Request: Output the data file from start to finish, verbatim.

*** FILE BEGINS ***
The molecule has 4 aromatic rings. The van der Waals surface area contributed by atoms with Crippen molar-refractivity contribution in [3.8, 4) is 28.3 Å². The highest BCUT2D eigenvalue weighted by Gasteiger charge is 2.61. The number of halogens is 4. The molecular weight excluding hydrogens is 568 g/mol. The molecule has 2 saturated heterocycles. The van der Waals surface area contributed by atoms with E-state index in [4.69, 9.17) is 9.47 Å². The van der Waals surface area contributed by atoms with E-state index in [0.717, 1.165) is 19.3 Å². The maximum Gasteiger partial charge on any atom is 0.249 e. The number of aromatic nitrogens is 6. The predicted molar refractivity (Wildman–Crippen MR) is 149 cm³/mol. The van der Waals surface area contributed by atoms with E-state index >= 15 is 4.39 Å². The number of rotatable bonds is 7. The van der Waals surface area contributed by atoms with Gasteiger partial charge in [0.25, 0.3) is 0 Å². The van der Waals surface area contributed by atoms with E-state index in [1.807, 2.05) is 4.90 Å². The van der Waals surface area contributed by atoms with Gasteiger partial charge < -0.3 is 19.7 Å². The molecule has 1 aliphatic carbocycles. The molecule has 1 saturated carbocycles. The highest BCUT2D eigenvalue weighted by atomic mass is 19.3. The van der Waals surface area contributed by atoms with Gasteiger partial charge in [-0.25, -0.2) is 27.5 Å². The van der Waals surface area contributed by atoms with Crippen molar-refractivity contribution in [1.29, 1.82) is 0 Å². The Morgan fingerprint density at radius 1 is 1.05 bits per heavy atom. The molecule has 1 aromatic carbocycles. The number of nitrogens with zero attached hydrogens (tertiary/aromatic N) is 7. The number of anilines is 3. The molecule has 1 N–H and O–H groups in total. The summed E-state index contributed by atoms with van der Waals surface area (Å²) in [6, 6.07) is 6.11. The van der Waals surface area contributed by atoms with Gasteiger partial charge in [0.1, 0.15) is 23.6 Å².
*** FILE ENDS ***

The molecule has 4 aromatic rings. The van der Waals surface area contributed by atoms with Crippen molar-refractivity contribution in [3.8, 4) is 28.3 Å². The highest BCUT2D eigenvalue weighted by Gasteiger charge is 2.61. The number of halogens is 4. The molecular weight excluding hydrogens is 568 g/mol. The molecule has 2 saturated heterocycles. The van der Waals surface area contributed by atoms with E-state index in [4.69, 9.17) is 9.47 Å². The van der Waals surface area contributed by atoms with E-state index in [0.717, 1.165) is 19.3 Å². The maximum Gasteiger partial charge on any atom is 0.249 e. The number of aromatic nitrogens is 6. The predicted molar refractivity (Wildman–Crippen MR) is 149 cm³/mol. The van der Waals surface area contributed by atoms with E-state index >= 15 is 4.39 Å². The number of rotatable bonds is 7. The van der Waals surface area contributed by atoms with Gasteiger partial charge in [0.25, 0.3) is 0 Å². The van der Waals surface area contributed by atoms with E-state index in [1.807, 2.05) is 4.90 Å². The van der Waals surface area contributed by atoms with Gasteiger partial charge < -0.3 is 19.7 Å². The molecule has 1 aliphatic carbocycles. The molecule has 1 saturated carbocycles. The highest BCUT2D eigenvalue weighted by atomic mass is 19.3. The van der Waals surface area contributed by atoms with Gasteiger partial charge in [-0.25, -0.2) is 27.5 Å². The van der Waals surface area contributed by atoms with Crippen molar-refractivity contribution in [1.29, 1.82) is 0 Å². The Morgan fingerprint density at radius 1 is 1.05 bits per heavy atom. The molecule has 1 aromatic carbocycles. The number of nitrogens with zero attached hydrogens (tertiary/aromatic N) is 7. The number of anilines is 3. The molecule has 1 N–H and O–H groups in total. The summed E-state index contributed by atoms with van der Waals surface area (Å²) in [6, 6.07) is 6.11. The van der Waals surface area contributed by atoms with Gasteiger partial charge in [0.1, 0.15) is 23.6 Å².